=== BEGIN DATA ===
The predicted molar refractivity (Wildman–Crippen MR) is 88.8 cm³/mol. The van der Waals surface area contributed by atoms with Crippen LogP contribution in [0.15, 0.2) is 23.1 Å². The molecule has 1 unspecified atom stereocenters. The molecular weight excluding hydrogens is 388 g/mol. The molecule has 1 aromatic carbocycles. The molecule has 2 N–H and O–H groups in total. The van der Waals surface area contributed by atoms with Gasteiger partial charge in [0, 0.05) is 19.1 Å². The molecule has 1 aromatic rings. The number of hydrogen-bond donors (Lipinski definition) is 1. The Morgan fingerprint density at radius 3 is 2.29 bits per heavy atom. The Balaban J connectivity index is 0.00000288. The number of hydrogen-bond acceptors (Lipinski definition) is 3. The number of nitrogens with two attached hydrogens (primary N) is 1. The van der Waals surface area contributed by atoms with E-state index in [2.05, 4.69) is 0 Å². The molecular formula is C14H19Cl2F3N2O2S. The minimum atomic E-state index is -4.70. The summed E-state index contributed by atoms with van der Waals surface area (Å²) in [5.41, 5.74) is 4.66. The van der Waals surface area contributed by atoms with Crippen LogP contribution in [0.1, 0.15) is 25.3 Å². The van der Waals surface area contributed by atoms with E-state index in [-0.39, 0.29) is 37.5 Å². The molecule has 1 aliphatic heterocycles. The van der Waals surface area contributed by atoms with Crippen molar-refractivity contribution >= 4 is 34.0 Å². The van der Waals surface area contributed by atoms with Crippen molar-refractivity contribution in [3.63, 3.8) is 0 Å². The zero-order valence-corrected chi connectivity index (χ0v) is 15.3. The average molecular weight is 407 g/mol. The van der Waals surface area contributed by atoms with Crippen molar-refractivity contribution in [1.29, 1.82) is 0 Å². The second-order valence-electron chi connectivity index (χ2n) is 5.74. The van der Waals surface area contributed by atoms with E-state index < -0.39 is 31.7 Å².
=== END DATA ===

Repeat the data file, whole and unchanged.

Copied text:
The predicted molar refractivity (Wildman–Crippen MR) is 88.8 cm³/mol. The van der Waals surface area contributed by atoms with Crippen LogP contribution in [0.15, 0.2) is 23.1 Å². The molecule has 1 unspecified atom stereocenters. The molecular weight excluding hydrogens is 388 g/mol. The molecule has 1 aromatic carbocycles. The molecule has 2 N–H and O–H groups in total. The van der Waals surface area contributed by atoms with Gasteiger partial charge in [0, 0.05) is 19.1 Å². The molecule has 1 aromatic rings. The number of hydrogen-bond donors (Lipinski definition) is 1. The Morgan fingerprint density at radius 3 is 2.29 bits per heavy atom. The Balaban J connectivity index is 0.00000288. The number of hydrogen-bond acceptors (Lipinski definition) is 3. The number of nitrogens with two attached hydrogens (primary N) is 1. The van der Waals surface area contributed by atoms with E-state index in [2.05, 4.69) is 0 Å². The molecular formula is C14H19Cl2F3N2O2S. The minimum atomic E-state index is -4.70. The summed E-state index contributed by atoms with van der Waals surface area (Å²) in [5.41, 5.74) is 4.66. The van der Waals surface area contributed by atoms with Crippen LogP contribution in [0.1, 0.15) is 25.3 Å². The van der Waals surface area contributed by atoms with E-state index in [-0.39, 0.29) is 37.5 Å². The molecule has 1 aliphatic heterocycles. The van der Waals surface area contributed by atoms with Crippen molar-refractivity contribution >= 4 is 34.0 Å². The van der Waals surface area contributed by atoms with Crippen molar-refractivity contribution in [3.63, 3.8) is 0 Å². The zero-order valence-corrected chi connectivity index (χ0v) is 15.3. The average molecular weight is 407 g/mol. The van der Waals surface area contributed by atoms with Crippen molar-refractivity contribution in [1.29, 1.82) is 0 Å². The second-order valence-electron chi connectivity index (χ2n) is 5.74. The van der Waals surface area contributed by atoms with E-state index < -0.39 is 31.7 Å².